A tribute to the poet laureate, who has died at age 84
“I tinker with most of my poems even after publication. I expect to be revising in my coffin as it is being lowered into the ground,” Charles Simic once said in a wide-ranging interview published in the Cortland Review.
Now that Simic has died at age 84, the moment is apt to reflect on the poetic legacy of a perfectionist who never cut himself any slack and aspired to enlarge readers’ sense of what it is possible to achieve in forms and styles that flourished in the nineteenth and twentieth centuries, under the influence of such figures as Emily Dickinson and William Carlos Williams. From the beginnings of his career in 1959, when the Chicago Review published a couple of his poems, up until his passing, Simic took what the pioneers of short, pared-down verse introduced to the world of letters, and ran with it in exhilarating directions.
When you write long, discursive poems in the manner of Lawrence Ferlinghetti or some of the other beats, the border between verse and prose grows hazy and you need not worry too much about the tonal qualities and scansion of each and every line. You can ramble and rant and take your time getting where you’re going. If there is gaucherie or repetition here and there, or a line that doesn’t quite land, that’s okay, because moments of inspiration elsewhere can pick up the slack.
For his part, Simic worked in a medium where the contrast between the short lines and the whiteness around them on the page would be acute and the reader, by choice or default, would be a harsh judge of every image and turn of phrase. Simic proudly identified as a minimalist and sought out a spare form that is infinitely harder than it looks to those who never try it.
Part of the reason for his success has to do with the rawness and urgency of the subject matter he set down on the page. Searing memory and fierce emotion guided his hand, images chose themselves. As a refugee who escaped a bombed-out Belgrade and made it to Chicago—later claiming that “My travel agents were Hitler and Stalin”—Simic acknowledged that he adopted the voice of a displaced person. The voice we hear in a Simic poem is that of a wanderer through a dark cityscape, a lurker in an alley, a fugitive on a corner in the wee hours of the morning where something dramatic has happened or is about to happen, a dweller on the outskirts of adventure and trauma. The character might be in the literal war zone of Belgrade during the war, or on a block in an American city where psychic tensions exert their own lethal force.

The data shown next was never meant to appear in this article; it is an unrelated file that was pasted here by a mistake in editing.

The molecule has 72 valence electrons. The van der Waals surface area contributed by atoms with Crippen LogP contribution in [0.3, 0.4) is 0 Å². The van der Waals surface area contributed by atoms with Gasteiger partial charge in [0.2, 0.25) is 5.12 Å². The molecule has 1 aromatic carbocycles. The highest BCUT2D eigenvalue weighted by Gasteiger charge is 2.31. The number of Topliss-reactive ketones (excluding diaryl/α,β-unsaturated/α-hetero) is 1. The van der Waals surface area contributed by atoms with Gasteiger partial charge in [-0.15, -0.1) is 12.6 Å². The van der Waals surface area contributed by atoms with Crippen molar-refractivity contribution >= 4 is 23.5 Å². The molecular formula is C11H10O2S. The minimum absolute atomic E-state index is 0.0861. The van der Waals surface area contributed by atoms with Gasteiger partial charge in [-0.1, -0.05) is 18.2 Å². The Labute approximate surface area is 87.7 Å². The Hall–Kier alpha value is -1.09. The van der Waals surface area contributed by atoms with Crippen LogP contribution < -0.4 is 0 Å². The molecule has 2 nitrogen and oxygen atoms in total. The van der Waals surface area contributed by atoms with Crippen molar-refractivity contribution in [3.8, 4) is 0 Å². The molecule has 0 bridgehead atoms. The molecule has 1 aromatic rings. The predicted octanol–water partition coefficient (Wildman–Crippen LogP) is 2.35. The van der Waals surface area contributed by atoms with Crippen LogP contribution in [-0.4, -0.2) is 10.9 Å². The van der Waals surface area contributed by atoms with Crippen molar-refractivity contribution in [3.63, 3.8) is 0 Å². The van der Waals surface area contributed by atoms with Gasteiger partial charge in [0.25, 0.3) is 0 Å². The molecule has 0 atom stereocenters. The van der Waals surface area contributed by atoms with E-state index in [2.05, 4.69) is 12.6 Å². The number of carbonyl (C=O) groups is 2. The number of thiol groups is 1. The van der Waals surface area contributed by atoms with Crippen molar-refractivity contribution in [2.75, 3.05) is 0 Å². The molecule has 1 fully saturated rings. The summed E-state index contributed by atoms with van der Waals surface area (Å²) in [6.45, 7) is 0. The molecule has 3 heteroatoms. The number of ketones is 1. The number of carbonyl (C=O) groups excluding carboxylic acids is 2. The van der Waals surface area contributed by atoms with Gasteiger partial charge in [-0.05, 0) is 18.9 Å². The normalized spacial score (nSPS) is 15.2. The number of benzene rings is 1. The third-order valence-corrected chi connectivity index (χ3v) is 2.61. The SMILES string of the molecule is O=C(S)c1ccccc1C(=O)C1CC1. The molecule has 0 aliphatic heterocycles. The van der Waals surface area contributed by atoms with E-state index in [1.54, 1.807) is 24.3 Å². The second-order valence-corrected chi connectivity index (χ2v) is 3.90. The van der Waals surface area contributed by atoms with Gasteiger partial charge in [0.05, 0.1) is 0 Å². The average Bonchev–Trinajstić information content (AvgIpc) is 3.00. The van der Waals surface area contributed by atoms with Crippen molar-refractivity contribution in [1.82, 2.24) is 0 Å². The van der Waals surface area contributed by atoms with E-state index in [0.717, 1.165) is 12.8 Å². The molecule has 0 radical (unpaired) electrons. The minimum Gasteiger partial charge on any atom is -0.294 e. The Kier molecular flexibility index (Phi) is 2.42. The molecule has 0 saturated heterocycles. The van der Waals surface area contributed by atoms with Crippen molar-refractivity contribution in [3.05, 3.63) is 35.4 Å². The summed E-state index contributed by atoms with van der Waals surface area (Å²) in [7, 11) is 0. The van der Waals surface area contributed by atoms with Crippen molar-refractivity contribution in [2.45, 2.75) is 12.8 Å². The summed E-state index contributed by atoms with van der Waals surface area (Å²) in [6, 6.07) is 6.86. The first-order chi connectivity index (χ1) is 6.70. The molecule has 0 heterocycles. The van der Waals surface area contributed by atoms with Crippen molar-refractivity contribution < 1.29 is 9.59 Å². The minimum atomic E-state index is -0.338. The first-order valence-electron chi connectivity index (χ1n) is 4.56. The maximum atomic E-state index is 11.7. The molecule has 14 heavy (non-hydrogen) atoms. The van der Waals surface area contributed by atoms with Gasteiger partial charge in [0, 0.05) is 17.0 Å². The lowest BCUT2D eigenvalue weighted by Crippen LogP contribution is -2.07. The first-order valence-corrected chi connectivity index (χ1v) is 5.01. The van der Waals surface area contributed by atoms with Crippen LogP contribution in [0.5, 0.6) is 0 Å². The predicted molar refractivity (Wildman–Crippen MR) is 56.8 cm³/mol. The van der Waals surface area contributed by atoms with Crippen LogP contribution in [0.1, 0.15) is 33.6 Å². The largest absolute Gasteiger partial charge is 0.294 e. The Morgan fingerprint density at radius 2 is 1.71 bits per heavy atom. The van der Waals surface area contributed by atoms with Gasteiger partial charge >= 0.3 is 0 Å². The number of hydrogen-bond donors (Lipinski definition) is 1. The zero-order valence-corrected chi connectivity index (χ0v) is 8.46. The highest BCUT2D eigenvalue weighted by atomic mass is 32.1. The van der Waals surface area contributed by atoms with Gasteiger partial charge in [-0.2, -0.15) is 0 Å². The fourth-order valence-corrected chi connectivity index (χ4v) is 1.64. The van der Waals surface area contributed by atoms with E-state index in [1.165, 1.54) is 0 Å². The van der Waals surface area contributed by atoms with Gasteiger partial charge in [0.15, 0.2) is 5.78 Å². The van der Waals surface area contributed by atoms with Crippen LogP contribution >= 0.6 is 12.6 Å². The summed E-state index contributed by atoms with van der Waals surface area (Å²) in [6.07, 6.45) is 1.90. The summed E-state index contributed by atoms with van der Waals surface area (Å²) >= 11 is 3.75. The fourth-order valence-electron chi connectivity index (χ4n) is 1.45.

Look for example at “Empire of Dreams,” one of the pieces in Simic’s Selected Early Poems. The narrator tells us that on the opening page of what he calls his dreambook, “It’s always evening / In an occupied country.” A curfew is right about to take effect and no lights are on in any of the houses or in the wrecked storefronts. This might be Belgrade in the lull between bombings, but later lines imply that the setting may be that strange nexus we find in dream states where past and present flow together. Certainly there are elements here that would not be out of place in Chicago or Middle America more generally: “I have gone out to look / For a black dog who answers to my whistle. / I have a kind of Halloween mask / Which I am afraid to put on.”
With a few words, this poem rises to a level of sly ambiguity. The canine might be a metaphor for depression, as it became in Australian poet Les Murray’s 2009 memoir Killing the Black Dog, and the speaker here may be more terrified of what he himself has the potential to turn into, if he should put on that mask, then of any specter or aggressor lurking out there in the nocturnal city.
Another poem in this vein is the brief “Crepuscular,” whose seventeen lines conjure the experience of wandering through city blocks where an employee of the power company has failed to do his job and the streetlights are not working. Simic does not tell us why they went off in the first place. Bombs may have fallen, or it may be a case of urban dysfunction in an American city where corruption and incompetence conspire to reduce urban grids to Hobbsian hellscapes. Where is that worker who was supposed to show up hours ago? “Almost night now / And he’s late, long overdue . . . / Whoever he is, has / Other things on his mind.”
So much of the world’s functioning is up to unseen forces, and the reader feels sorry for the people of the decrepit neighborhood, at least until the final line, where Simic intimates that they may not be angelic. The narrator describes clusters of people standing on corners, waiting for the power to come on, “Dimly outlined / Against the sky / As if by a police artist.”
For all the alienation conveyed in this body of work, isolation is not the enemy of the soul. In other poems, Simic did not try to render a canvas of urban anomie but a rustic setting where the character, if lonely, has moments of peace in which to reflect. A case in point is “Evening Walk,” where the speaker walks along a road over which trees lean on either side as night falls. The mood is different from the darker poems. As he moves up the road, the narrator fancies himself pursuing an evening from another time of life, “Long-ago evening of long dresses, / Pointy shoes, silver cigarette cases. / Happy heart, what heavy steps you take / As you hurry after them in the thickening shadows.”
The speaker is not unlike the protagonist of Ted Hughes’s great “Pike,” who fishes at a pond in the half-conscious expectation that its depths will make an offering to him. Here the narrator does not pursue a monster or a demon, but a moment in time he remembers fondly. Melancholy and happiness are conjoined in the pursuit of an unattainable goal.
Maybe no one ever achieves perfection, but as we grieve the passing of Charles Simic, it is well to reflect that, in the words of Norman Vincent Peale, this poet aimed for the moon to land among the stars.